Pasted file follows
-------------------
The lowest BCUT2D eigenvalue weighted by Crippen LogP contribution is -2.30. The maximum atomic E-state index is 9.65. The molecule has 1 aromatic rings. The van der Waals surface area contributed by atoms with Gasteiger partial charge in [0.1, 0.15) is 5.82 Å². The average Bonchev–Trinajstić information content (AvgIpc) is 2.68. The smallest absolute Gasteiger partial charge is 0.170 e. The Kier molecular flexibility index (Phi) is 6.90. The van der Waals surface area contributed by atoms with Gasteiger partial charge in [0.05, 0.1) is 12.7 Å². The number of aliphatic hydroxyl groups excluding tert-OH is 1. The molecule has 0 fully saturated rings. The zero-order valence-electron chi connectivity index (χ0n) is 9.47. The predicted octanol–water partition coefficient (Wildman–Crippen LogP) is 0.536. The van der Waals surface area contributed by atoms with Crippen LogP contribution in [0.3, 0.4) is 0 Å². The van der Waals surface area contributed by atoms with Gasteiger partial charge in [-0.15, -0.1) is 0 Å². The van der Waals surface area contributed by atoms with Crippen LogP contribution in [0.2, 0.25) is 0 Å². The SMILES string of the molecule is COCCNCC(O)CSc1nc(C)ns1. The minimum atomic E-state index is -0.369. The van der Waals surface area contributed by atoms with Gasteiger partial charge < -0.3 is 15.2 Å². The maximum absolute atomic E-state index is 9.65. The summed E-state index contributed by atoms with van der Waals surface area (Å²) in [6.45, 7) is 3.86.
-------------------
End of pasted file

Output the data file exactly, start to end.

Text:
The lowest BCUT2D eigenvalue weighted by Crippen LogP contribution is -2.30. The maximum atomic E-state index is 9.65. The molecule has 1 aromatic rings. The van der Waals surface area contributed by atoms with Gasteiger partial charge in [0.1, 0.15) is 5.82 Å². The average Bonchev–Trinajstić information content (AvgIpc) is 2.68. The smallest absolute Gasteiger partial charge is 0.170 e. The Kier molecular flexibility index (Phi) is 6.90. The van der Waals surface area contributed by atoms with Gasteiger partial charge in [0.05, 0.1) is 12.7 Å². The number of aliphatic hydroxyl groups excluding tert-OH is 1. The molecule has 0 fully saturated rings. The zero-order valence-electron chi connectivity index (χ0n) is 9.47. The predicted octanol–water partition coefficient (Wildman–Crippen LogP) is 0.536. The van der Waals surface area contributed by atoms with Crippen LogP contribution in [0.3, 0.4) is 0 Å². The van der Waals surface area contributed by atoms with Gasteiger partial charge in [-0.15, -0.1) is 0 Å². The van der Waals surface area contributed by atoms with Crippen LogP contribution in [0.2, 0.25) is 0 Å². The SMILES string of the molecule is COCCNCC(O)CSc1nc(C)ns1. The minimum atomic E-state index is -0.369. The van der Waals surface area contributed by atoms with Gasteiger partial charge < -0.3 is 15.2 Å². The maximum absolute atomic E-state index is 9.65. The summed E-state index contributed by atoms with van der Waals surface area (Å²) in [6.45, 7) is 3.86.